Photo by @suehughes on Unsplash

In October 2020, students at Miami Youth Academy and men at San Quentin State Prison in California started a letter exchange facilitated by the Prison Journalism Project. The Miami Youth Academy houses up to 28 boys from 14 to 18 years old, who are sent there by the Florida Department of Juvenile Justice.

 

My Friends, 

I have to tell you about how COVID-19 affected me. 

 First of all, I am not from the state of California. And I have been in prison for 23 years. 

I don’t get visits, so letter writing, phone calls and the occasional pictures are visits for me. My sons were 12-years-old and 7-years-old when I committed this offense. 

The victim of my offense is not the only person who I harmed. I need for you to use your imagination on who all I hurt. 

So, when I could not use the phones to talk to my loved ones, I felt sad. I stopped writing family and friends out of fear of not wanting to infect them through letters. This prison had become a bad place for infections. Now, we are not out of danger from COVID-19 but I’ve been taking extra precautions. 

I am begging you not to forget the feelings and thoughts that come with you in not being able to communicate with your loved ones. 

My sons have children and I know my grandchildren by the tones of their voices and the occasional pictures. I know what I have missed out on and I hope that you do, too. 

My sons tell me all the time that “no amount of money can take them away from their children,” which makes me proud of them. 

They earn every red cent by the gifts and talents they took time to learn in order to be prepared to provide the care, affection, recognition, respect, commitment, trust, and the honest and open communication it takes to raise their own children. 

So, my friends, know this – these words are ingredients for real love and it took COVID-19 for me to appreciate everyone and everything in existence.  

Love is greater than hate. 

A sincere friend, 
Anthony “Habib” Watkins  

  

Students reply to Mr. Watkins 


Hello Mr. Watkins, 

How are you doing? I received your letter and was greatly inspired by it. It really made me think more than twice about committing a crime again after you said you don’t really ever get mail or visits from family since you are not from California.  

I’ve been away from my family for almost a year now and I couldn’t even begin to imagine how bad it would feel to be away from them for 23 years.  

I also was curious, what were you sentenced to? Is there any chance you could get out on parole soon? If you were to get out, what would be the first thing you would do?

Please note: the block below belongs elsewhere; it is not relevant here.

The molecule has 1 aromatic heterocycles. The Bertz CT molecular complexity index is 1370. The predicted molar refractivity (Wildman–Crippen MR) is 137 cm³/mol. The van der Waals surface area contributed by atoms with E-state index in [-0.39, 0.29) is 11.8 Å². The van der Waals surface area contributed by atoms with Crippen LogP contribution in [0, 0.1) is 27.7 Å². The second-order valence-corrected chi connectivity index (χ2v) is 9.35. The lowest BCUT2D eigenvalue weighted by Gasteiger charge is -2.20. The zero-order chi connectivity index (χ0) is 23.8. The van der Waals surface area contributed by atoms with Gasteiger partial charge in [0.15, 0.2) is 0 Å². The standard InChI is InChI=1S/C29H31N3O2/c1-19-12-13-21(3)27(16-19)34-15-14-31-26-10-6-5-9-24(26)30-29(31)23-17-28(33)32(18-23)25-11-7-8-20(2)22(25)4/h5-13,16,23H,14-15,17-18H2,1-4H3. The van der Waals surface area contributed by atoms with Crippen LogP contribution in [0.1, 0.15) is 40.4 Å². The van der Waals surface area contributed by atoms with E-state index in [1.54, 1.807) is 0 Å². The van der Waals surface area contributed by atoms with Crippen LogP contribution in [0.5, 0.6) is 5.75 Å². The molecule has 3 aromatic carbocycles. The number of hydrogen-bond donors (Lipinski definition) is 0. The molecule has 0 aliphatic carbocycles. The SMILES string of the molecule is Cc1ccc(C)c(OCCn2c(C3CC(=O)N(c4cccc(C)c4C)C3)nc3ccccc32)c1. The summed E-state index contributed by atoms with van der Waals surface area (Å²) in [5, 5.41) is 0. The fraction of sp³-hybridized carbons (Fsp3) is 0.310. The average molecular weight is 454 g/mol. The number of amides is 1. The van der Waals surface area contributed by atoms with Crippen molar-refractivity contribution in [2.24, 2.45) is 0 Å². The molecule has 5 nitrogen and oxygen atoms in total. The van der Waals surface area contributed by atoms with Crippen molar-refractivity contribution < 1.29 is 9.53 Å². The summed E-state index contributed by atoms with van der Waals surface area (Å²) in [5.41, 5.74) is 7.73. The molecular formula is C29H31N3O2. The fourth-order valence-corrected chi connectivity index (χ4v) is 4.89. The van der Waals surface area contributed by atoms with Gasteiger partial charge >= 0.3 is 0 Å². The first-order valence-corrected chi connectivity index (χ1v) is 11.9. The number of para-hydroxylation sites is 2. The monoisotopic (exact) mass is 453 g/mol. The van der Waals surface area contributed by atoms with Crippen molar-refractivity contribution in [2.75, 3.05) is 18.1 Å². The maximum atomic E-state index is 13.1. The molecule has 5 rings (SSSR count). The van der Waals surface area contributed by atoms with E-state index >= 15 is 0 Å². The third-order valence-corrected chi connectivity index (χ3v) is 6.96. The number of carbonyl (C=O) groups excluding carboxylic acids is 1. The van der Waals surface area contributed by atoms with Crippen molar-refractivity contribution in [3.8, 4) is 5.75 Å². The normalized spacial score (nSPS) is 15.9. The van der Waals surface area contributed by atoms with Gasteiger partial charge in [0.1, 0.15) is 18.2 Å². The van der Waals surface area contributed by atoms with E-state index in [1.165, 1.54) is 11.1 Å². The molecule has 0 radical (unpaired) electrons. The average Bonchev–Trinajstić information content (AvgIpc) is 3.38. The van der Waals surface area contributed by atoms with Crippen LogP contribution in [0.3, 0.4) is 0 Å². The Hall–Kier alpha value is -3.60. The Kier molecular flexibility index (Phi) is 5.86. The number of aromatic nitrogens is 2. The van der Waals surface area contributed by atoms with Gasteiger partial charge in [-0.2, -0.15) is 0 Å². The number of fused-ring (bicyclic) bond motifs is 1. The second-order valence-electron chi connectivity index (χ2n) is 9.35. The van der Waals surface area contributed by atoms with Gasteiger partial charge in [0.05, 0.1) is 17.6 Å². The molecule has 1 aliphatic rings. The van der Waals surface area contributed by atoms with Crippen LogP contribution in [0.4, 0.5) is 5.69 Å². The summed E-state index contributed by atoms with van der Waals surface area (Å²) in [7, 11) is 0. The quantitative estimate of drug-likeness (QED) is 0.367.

Anyways, I appreciate your letter and hope for a response on this one.  

Best regards, 
J. S.-M.  


Hi Mr. Watkins,   

I’m doing well, thank you. I hope you are, too. 

I will get out soon and it feels great. I’m 17 now and I was facing life. I went to real jail for a very serious charge, but I beat it thanks to God. I was blessed enough to get a second chance, with a plea to become a juvenile again and get my charges lowered. 

While I have done many things in my life, I feel it is never too late to change. When I get out I’m going to go about my life completely differently. While there have been many people who have tried to help in the past, I didn’t listen. But we can learn from past mistakes and start listening to their advice today.  

I feel you. I used to use the same emotional anger to help me get through life and the things I was doing.  

Thank you for all the insight you gave me. Hopefully, I will hear from you before I go home, but if not I will live better.  

Keep your head up. There are better days coming. 

 Sincerely, 
A. F.  

 
Disclaimer: The views in this article are those of the author. The Prison Journalism Project has verified the writer’s identity and basic facts such as the names of institutions mentioned. The work is lightly edited but has not been otherwise fact-checked.

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Students of Miami Youth Academy

The students at the Miami Youth Academy wrote these stories for their newspaper Titan Tribune, a collaborative effort by the facility, Miami-Dade County Public Schools and Exchange for Change, a Miami-based non-profit group that supports writing programs in youth commitment and adult correctional facilities. The students work on the paper in a journalism class taught by retired journalism teacher Henry Unger. The writers are identified by their initials to protect their identities.